Paul
 

SchwimmelPuckel

Genuine Meatball
I have a suspicion about what's wrong with that E-meter, reason it hasn't been 'released'.. New and modern cirquits and components. Which corrcects the tendency the old pot-meters had of causing wild and sudden fluctuations in resistance. This would be a RockSlam.. So the new and better electronics don't do that, No 'hiccups' in the current, thus no more Rockslams!

:yes:
 

Royal Prince Xenu

Trust the Psi Corps.
The C-meter I bought from Ralph Hilton in 2006/7 had a serial port (I sold it in 2011). My desktop computer from a few years ago has a serial port too. From memory (could be wrong), Ralph said he didn't use a USB port because it violated EU regulations to hold cans that connected to a mains-powered computer via a USB port.

I have another non-Ralph computer meter that does have cans that connect via a USB port, but whether the EU rules are different or are simply being flouted in this case, I don't know.

Paul

Whether USB or RS-232C, connection to a mains powered computer would violate the same rules. A laptop on battery would be fine. I have pointed out before, that people using meters should make sure that the mains charger is unplugged.

Where obtainable, RS-232C is the better choice for "home coding" and Control Systems. You will often find that devices which fall into these categories which are USB down-convert to RS-232C internally.

PS: Those new designs still look mega-ugly.
 

Boojuum

Silver Meritorious Patron
Duhhh! Meter complexity ??!!??


PS: Those new designs still look mega-ugly.

Mega-ugly? How is that possible with 50 years of research adding to the 2 years of very little sleep?

I don't get the complexity of the e-meter. It's a Wheatstone Bridge or some digitized version of it. With modern electronics you can do remarkable signal processing with very little money. I suspect you could manufacture a pretty good meter with a A-D converter, a USB connector, a power supply and a few plugs for under $100 and if you really tried for less than $5. This isn't rocket science. Maybe even an iPhone app could handle it?

The vision of "Flag auditors" swapping out the guts of the new design with the old only emphasizes the desparation many tech terminals have in getting their meters to do what LRH claimed. Good luck with that.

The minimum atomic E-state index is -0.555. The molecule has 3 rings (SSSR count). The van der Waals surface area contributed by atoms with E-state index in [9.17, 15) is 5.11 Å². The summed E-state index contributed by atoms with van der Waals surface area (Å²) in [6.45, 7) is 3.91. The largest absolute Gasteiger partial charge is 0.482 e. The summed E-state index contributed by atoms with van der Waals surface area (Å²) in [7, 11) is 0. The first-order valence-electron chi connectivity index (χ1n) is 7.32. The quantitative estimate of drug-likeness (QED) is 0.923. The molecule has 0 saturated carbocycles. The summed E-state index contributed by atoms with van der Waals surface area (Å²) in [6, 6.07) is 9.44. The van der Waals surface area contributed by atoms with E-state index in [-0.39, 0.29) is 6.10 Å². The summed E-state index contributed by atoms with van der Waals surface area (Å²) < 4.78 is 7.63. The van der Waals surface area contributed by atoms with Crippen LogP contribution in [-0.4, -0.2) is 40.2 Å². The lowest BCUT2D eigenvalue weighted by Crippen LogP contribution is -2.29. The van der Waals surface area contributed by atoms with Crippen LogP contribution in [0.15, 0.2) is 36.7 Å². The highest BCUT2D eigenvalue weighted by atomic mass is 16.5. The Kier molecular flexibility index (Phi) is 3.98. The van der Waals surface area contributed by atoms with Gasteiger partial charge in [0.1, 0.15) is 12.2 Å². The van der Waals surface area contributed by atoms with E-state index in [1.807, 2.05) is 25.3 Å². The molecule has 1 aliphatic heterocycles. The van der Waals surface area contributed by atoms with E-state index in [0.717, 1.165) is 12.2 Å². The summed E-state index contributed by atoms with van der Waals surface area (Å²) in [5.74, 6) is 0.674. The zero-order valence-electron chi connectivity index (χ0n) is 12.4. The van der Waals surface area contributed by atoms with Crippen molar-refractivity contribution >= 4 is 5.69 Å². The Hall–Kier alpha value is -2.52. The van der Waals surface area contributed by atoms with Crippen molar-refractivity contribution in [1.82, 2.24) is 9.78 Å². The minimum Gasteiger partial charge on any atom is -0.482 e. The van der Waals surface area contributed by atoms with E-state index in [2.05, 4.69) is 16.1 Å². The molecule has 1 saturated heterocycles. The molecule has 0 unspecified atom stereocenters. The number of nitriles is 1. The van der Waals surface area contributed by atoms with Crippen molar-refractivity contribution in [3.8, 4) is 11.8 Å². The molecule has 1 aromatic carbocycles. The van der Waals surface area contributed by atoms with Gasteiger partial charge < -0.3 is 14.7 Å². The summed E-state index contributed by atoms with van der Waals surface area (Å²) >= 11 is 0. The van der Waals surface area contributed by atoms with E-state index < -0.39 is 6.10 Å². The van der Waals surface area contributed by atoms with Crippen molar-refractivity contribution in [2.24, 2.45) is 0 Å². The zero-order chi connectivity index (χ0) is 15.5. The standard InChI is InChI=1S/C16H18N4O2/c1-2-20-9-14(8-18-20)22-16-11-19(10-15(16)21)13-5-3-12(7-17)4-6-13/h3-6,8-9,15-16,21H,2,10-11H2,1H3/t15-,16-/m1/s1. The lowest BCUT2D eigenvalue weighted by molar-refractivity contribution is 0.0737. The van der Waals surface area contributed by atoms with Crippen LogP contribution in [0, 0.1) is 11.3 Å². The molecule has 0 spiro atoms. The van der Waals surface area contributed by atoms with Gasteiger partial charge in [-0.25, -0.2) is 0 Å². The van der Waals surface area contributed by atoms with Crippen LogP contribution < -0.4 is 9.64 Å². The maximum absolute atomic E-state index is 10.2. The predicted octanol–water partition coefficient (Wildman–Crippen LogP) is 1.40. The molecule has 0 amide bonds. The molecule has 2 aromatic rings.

Terril park

Sponsor
I have a suspicion about what's wrong with that E-meter, reason it hasn't been 'released'.. New and modern cirquits and components. Which corrcects the tendency the old pot-meters had of causing wild and sudden fluctuations in resistance. This would be a RockSlam.. So the new and better electronics don't do that, No 'hiccups' in the current, thus no more Rockslams!

:yes:

There was discussion of this somewhere years ago. Someone said the reason
they were not released was that they stillhad lots of mark 7s left to flog.
 

programmer_guy

True Ex-Scientologist
The C-meter I bought from Ralph Hilton in 2006/7 had a serial port (I sold it in 2011). My desktop computer from a few years ago has a serial port too. From memory (could be wrong), Ralph said he didn't use a USB port because it violated EU regulations to hold cans that connected to a mains-powered computer via a USB port.

I have another non-Ralph computer meter that does have cans that connect via a USB port, but whether the EU rules are different or are simply being flouted in this case, I don't know.

Paul




My comment had to do with PCs sold at Fry's Electronics in time frame 2012-2013 in regards to the above post.

(Your comment on EU regulations is interesting. I didn't know that.)
 

Ralph Hilton

Patron Meritorious
Whether USB or RS-232C, connection to a mains powered computer would violate the same rules. A laptop on battery would be fine. I have pointed out before, that people using meters should make sure that the mains charger is unplugged.

Where obtainable, RS-232C is the better choice for "home coding" and Control Systems. You will often find that devices which fall into these categories which are USB down-convert to RS-232C internally.

PS: Those new designs still look mega-ugly.

My C-meter doesn't directly electrically connect the cans holder to the computer. The C-meter is battery powered and the output lights an LED. The computer side reads that with a phototransistor. Thus the person holding the cans is electrically fully isolated from the computer.
 

Dulloldfart

Squirrel Extraordinaire